How can you tell if someone with Alzheimer’s is depressed? It’s difficult. Many of the symptoms of Alzheimer’s disease—withdrawal, loss of interest in activities and trouble thinking, for instance—are also common symptoms of depression. But appropriate diagnosis and treatment of depression leads to improved quality of life, so it’s worth mentioning possible symptoms of depression to the doctor. A referral to a geriatric psychiatrist, a doctor who specializes in treating older adults with mental health challenges, may also help.

  • 5
    Sleep changes
    Older Caucasian woman lying awake in bed next to sleeping husband

    Some people with Alzheimer’s sleep nearly all day—and are up almost all night. Such changes in sleep habits can be exhausting for caregivers. Your healthcare provider can help you design a daily schedule to help maximize your loved one’s nighttime sleep (and allow you to get the rest you need!). Simple tweaks, such as regular outdoor activity during the daytime and adequate treatment of pain can make a big difference.

  • 6
    Dehydration
    Older African American woman drinking a glass of water and looking toward window

    The body doesn’t work well when it doesn’t get enough fluid. Too-little fluid intake can cause hallucinations, rapid heart rate, dizziness, and confusion. Because adults with Alzheimer’s disease don’t always recognize thirst as a cue to drink, caregivers must monitor fluid intake. If you notice symptoms of dehydration, including darker-than-normal urine, dry mouth, or skin that ’tents‘ when you pinch it, offer fluids. For a consistently hard time taking in fluids, talk with your healthcare provider. It may be time to introduce thickening agents that turn liquids into semi-solids.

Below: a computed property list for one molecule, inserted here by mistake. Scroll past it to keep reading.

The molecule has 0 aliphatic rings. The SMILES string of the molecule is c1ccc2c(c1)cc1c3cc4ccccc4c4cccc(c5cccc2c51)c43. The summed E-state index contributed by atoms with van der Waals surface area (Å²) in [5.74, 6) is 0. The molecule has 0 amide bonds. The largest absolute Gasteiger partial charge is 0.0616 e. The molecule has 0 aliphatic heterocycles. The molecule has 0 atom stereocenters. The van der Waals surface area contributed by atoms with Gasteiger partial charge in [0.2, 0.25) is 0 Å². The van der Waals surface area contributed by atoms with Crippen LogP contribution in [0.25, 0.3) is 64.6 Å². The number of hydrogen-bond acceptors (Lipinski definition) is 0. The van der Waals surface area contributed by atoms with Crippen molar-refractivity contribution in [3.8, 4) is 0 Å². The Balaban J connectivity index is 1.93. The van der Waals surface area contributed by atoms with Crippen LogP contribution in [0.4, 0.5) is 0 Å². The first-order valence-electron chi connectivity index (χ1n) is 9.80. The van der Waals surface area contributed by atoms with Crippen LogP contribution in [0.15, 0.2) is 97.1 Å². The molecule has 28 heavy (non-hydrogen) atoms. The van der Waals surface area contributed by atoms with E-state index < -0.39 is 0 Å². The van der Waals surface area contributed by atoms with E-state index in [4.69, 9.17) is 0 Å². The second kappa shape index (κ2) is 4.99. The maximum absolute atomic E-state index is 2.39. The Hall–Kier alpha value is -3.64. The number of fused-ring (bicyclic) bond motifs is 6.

• 7
    Constipation
    Older African American man with stomach pain sitting on side of bed

    If your loved one hasn’t had a bowel movement in three days, notify your healthcare provider. Constipation is a common complication of Alzheimer’s disease; as people decrease their activity and intake, the regularity of their bowel movements decreases too. Your healthcare provider can check for any underlying medical conditions that could be contributing to constipation, and make recommendations to keep things moving. Occasionally, a stool softener or laxative is necessary to get back on track.

  • 8
    Delusions or hallucinations
    Older women looking into distance with concerned family members in background